Thursday, September 17, 2015

Swimming For Non Swimmers

Hello, good friends. My name is Carmen, and I do not know how to swim.

Not yet, anyway.

Here's the issue: I LOVE the water a lot! So whenever I go to the beach or the pool, the level I'm able to have fun at is very limited.

The beach? I allow myself to go until it like, reaches my thighs then I'm like, "I'M GONNA GET SUCKED UP BY A WHIRLPOOL! SEE YA BYE!"

Fed up by my lack of ability to swim, I signed up for a swimming for non swimmers class at BYU.

And I knew, I KNEW, I was walking right into an awkward moment.

It hasn't been as bad as I thought, but it certainly hasn't been the most comfortable of experiences, either. Then again, when has stepping out of your comfort zone ever been comfortable?

Week 1.

I sprinted from my Book of Mormon class to my swimming class. Although we wouldn't be swimming the first day of class, I still only had ten minutes to run to a building at the farthest end of campus, and not get lost.

And of course, I got lost.

By the time I stumbled to the pool, class had been going for ten minutes. All the students were circled around my professor as he gave basic instructions as to what to expect from the class. I plopped down, and noticed just how darn sweaty I was.

Between my heavy breathing from trying to catch my breath, the echoey gym, and the different swimming class that was meeting right next to us, I could barely hear my teacher.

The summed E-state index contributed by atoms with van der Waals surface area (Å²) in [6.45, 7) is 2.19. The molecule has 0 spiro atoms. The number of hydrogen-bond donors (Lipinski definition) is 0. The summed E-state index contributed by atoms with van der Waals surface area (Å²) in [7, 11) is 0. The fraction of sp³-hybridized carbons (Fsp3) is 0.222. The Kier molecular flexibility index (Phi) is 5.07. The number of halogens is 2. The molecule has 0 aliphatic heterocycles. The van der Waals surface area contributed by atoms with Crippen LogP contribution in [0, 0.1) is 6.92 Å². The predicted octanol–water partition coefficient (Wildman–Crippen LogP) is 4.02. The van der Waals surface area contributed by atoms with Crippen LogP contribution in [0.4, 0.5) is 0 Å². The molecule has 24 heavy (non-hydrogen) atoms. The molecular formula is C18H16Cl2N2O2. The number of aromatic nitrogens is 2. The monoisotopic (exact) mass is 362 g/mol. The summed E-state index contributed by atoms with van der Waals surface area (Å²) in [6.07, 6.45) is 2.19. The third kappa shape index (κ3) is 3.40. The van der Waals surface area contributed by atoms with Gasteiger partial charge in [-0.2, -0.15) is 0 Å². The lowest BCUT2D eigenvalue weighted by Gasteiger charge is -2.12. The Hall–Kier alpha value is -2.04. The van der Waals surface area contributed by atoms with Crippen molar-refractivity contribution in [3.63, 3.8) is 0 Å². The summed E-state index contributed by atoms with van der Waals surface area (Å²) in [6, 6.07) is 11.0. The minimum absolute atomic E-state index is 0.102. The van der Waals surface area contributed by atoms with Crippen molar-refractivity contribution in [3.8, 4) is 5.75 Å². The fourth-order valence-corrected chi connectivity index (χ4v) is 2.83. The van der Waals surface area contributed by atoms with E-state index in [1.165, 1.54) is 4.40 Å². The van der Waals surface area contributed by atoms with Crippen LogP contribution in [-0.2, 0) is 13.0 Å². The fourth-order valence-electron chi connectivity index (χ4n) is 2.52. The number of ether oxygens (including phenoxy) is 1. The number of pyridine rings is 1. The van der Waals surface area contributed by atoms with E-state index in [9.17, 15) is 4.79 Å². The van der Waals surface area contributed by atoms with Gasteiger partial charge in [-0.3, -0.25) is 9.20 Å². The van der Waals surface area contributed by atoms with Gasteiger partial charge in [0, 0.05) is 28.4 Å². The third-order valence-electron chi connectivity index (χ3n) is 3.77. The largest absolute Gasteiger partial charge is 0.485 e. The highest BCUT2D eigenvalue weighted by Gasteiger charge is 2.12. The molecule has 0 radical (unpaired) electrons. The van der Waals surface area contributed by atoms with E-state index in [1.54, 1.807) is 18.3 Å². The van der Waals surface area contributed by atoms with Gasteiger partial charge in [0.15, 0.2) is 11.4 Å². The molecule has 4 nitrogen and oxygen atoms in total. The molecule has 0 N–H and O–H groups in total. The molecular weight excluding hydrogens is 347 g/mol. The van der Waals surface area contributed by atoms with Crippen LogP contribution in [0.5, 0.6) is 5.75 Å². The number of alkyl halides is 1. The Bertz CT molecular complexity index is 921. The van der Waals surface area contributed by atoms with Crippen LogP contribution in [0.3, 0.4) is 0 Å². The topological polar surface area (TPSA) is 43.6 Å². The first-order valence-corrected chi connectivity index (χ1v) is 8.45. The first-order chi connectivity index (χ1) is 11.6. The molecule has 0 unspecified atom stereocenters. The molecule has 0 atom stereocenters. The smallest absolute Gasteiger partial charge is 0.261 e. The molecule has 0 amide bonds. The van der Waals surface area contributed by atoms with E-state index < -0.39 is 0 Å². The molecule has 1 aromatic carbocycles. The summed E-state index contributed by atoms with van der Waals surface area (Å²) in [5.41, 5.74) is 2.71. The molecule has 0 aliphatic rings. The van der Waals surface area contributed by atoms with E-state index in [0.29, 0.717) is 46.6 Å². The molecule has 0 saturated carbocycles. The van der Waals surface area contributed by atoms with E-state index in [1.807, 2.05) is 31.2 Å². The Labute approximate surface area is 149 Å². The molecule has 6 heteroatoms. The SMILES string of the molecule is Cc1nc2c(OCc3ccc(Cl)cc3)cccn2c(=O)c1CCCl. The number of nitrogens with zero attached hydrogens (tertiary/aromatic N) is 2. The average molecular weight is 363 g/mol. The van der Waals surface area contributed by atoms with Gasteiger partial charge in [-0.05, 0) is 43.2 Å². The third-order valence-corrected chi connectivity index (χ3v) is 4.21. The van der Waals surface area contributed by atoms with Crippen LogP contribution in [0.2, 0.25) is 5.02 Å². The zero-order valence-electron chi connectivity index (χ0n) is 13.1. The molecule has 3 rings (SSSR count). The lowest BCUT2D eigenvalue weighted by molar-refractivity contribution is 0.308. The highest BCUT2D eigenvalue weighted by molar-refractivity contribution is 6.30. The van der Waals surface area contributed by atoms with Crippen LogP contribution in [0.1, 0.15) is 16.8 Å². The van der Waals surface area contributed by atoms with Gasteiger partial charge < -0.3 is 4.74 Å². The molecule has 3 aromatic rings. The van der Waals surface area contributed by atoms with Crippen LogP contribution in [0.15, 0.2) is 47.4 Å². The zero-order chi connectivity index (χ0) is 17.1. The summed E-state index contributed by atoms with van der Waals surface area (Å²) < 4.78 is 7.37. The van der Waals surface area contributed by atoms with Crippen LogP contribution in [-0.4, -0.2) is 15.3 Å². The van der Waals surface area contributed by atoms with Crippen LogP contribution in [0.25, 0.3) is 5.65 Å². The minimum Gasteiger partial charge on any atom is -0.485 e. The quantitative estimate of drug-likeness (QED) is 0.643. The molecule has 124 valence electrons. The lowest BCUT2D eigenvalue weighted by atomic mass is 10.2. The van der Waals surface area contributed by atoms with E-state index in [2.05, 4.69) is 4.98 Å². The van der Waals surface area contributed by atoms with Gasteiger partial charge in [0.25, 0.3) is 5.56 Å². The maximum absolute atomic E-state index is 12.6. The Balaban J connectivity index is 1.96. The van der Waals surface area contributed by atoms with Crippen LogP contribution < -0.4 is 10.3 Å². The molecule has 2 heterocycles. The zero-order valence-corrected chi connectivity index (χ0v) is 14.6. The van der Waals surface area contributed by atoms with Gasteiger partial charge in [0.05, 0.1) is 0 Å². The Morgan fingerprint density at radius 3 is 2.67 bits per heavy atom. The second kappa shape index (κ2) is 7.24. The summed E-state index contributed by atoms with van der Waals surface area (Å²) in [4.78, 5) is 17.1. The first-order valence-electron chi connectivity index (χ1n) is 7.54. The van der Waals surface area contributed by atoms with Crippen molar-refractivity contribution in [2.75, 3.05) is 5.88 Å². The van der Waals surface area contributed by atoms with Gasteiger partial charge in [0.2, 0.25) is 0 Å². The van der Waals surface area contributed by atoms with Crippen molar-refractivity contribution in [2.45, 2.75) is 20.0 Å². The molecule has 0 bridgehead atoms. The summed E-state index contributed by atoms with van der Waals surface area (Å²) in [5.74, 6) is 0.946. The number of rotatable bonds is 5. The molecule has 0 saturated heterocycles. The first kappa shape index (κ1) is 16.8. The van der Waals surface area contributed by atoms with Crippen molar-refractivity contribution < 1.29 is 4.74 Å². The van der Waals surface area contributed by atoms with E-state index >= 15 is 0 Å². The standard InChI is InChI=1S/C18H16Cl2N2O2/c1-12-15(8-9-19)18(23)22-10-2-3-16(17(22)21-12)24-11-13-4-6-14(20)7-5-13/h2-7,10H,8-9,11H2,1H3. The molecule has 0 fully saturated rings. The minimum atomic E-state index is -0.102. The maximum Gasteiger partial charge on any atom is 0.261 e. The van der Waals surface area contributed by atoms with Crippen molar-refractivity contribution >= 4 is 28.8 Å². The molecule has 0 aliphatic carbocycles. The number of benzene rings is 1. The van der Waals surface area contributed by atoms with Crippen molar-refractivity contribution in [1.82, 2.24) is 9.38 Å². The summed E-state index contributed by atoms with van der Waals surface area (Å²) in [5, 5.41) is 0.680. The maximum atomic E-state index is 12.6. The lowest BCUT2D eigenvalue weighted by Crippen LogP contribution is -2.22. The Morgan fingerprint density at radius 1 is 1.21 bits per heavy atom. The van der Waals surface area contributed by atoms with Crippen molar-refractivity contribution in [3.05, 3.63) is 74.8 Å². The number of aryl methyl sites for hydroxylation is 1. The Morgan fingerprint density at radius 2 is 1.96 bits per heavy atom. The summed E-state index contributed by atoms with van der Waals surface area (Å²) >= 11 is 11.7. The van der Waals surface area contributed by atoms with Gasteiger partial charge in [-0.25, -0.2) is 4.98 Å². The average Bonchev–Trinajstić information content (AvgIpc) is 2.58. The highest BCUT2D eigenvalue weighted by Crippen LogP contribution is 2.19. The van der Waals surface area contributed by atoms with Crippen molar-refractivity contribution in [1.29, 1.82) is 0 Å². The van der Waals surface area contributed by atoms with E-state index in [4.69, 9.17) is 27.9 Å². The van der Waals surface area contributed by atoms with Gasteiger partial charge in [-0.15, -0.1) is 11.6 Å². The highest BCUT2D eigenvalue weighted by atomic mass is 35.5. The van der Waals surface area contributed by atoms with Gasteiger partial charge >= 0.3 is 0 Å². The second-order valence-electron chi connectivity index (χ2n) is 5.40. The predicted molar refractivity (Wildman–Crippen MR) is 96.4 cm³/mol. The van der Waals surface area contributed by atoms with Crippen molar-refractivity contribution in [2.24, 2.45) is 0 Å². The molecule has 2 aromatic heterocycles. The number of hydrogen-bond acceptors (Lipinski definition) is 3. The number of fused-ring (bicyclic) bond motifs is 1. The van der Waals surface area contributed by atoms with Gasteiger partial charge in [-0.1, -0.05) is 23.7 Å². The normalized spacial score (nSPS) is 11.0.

Then, kids began to gather up their stuff, and walk away.

"Woah, wait. What?" I said to the student next to me.

"He said we can go early."

I hadn't even cooled down or caught my breath from the trek to the building yet. Grumbling to myself, I swung my backpack over my shoulder, and made the hike back to the center of campus to where I worked sweaty, hot, and grumpy.

Two days later, it was my first class. I dressed in my swimsuit, and went to the pool.

"Alright, everyone against the wall," the coach instructed.

I stood against the wall in between a girl and a boy. . . and realized there was an uncomfortably large gap in between me and the guy. Rolling my eyes at myself, I took two large steps so we were a more normal distance next to each other.

"Stand with your arms high above your head," he instructed once more. "Hold your hands together like this."

Everyone obeyed his words.

"This is the position you will be in when you enter the water. If you're having a hard time standing like that, it's because you're not flexible, and may have a harder time swimming."

"Crap." I mumbled to myself.

"Alright everyone buddy up!" he said. "Doesn't matter if it's a boy or girl, just grab someone."

I looked at the kid next to me.

"Buddies?" he said.

"Buddy." I repeated.